Why Uber Is Making Its Biggest Bet Yet on Carpooling in China

Travis Kalanick stands in front of China. Well, a map of China.

China Stringer Network/Reuters

Uber has never been shy about making big bets, and so, in true Uber form, this week it made another huge one. It’s called UberCommute and is described on the company’s blog as “carpooling at the press of a button.” UberCommute is designed to pair drivers with riders traveling along similar routes. The basic vision is that a driver heading to work, or running an errand, or otherwise traveling in a given direction will log into the app and pick up a passenger heading the same way. In a first for a to-be global product, Uber has chosen to develop and pilot UberCommute not in the United States but in Chengdu, China, which it calls its biggest city.

Uber launched in China in February 2014 before setting up shop that August in Chengdu, the main urban area of which has a population of 4 million to 5 million, depending on whose data you’re citing. This June, Uber CEO Travis Kalanick disclosed in a letter to investors that all of Uber’s Chinese cities—but in particular Chengdu—were growing at a truly fantastical rate. After its first nine months on the market, Kalanick wrote, Chengdu alone was doing 479 times as many trips as New York City had at the same age. Yes, 479.

Combine those Chengdu population estimates with that towering growth figure and you get a city with a ton of liquidity, which for a product like UberCommute is a big deal. Most of Uber’s services depend on what the tech and venture capital communities lovingly refer to as “network effects,” i.e. the principle that the more people use something, the more valuable it becomes. This is presumably one explanation for why Uber has been so aggressive in its expansion—as the number of people riding with and driving for Uber increases, so does the strength and stability of its platform, in a sort of perpetual supply-and-demand feedback loop.

Anyway, getting back to Chengdu. Since UberCommute is being conceived of first and foremost as an “entirely new product for drivers,” the market’s liquidity is especially important. The crucial inversion of UberCommute is that instead of supporting riders who are going somewhere and need a driver, it’s designed for drivers who already have a destination in mind and are willing to bring along a passenger. On the surface it might sound very much the same, but in practical terms it means that the drivers on UberCommute are going to have a much lower tolerance for going out of their way to pick someone up than the typical Uber driver looking for a fare. What exactly that tolerance is, Uber doesn’t know yet. What the company does know is that for UberCommute to work, it will need a ton of drivers and a ton of riders, so that drivers who may not want to deviate very far from their paths are in fact able to find a passenger. Hence why liquidity is key.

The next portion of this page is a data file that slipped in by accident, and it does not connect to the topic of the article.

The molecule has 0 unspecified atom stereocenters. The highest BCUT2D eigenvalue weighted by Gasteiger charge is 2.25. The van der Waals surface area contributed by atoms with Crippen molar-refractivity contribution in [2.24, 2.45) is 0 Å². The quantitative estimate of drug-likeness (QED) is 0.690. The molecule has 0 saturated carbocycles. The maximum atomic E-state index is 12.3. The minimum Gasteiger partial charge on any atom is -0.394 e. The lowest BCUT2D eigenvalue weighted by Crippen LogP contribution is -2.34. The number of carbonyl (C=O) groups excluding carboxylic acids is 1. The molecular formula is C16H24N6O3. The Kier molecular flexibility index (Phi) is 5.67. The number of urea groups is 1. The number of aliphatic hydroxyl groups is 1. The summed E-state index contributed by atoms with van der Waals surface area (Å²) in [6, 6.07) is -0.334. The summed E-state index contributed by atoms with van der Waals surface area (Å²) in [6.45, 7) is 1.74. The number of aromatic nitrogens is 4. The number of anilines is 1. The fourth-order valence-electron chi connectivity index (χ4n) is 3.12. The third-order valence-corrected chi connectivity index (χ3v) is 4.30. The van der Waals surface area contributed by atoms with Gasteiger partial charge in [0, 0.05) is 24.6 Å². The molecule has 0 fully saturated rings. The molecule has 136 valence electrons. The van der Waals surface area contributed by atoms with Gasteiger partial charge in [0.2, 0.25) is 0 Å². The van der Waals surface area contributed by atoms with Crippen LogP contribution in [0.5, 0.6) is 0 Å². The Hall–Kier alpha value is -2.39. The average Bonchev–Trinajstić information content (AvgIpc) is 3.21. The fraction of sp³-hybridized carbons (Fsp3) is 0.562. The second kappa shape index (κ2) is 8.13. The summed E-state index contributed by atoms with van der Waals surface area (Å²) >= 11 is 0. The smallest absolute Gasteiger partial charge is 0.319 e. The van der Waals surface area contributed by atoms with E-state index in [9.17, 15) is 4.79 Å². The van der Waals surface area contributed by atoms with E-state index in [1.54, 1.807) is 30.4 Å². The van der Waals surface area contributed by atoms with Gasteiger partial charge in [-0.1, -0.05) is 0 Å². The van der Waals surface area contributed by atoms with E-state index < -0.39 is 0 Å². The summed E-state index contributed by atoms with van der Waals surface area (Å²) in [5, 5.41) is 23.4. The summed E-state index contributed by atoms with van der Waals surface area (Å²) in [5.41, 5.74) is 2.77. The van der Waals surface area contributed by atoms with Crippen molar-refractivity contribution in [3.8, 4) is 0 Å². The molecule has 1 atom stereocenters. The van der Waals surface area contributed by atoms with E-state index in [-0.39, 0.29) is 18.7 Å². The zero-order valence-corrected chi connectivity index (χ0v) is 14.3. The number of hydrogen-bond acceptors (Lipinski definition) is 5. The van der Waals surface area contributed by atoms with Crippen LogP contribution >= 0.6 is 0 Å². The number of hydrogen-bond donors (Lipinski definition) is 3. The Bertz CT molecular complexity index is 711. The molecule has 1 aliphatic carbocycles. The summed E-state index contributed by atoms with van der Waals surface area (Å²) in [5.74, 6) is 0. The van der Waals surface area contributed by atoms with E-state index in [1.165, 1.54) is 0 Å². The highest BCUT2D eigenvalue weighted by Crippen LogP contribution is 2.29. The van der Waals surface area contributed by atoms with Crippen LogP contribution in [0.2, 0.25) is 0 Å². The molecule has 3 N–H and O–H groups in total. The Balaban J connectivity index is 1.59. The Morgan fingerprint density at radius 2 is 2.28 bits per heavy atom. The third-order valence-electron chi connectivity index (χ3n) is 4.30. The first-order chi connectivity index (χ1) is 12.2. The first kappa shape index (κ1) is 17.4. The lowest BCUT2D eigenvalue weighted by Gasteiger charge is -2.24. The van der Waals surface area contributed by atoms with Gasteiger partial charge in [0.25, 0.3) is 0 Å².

Uber currently seems to have two strategies for ginning up sufficient interest in UberCommute. The first is playing up in promotional materials how UberCommute promises to improve the well-known congestion problems in Chinese cities, providing a “real alternative to a world that looks like a parking lot and moves like a traffic jam.” The second is making UberCommute ultra-ultra-cheap. I say ultra-ultra because People’s Uber, the UberX-like platform that Uber offers in China, is already heavily subsidized by Uber (on an almost unfathomable scale) and therefore ultra-cheap. UberCommute will be even cheaper—and so for Uber, which currently isn’t taking a commission on the service, in the short run even more expensive. But in the long run, if UberCommute catches on, it could also be ultra-ultra-successful.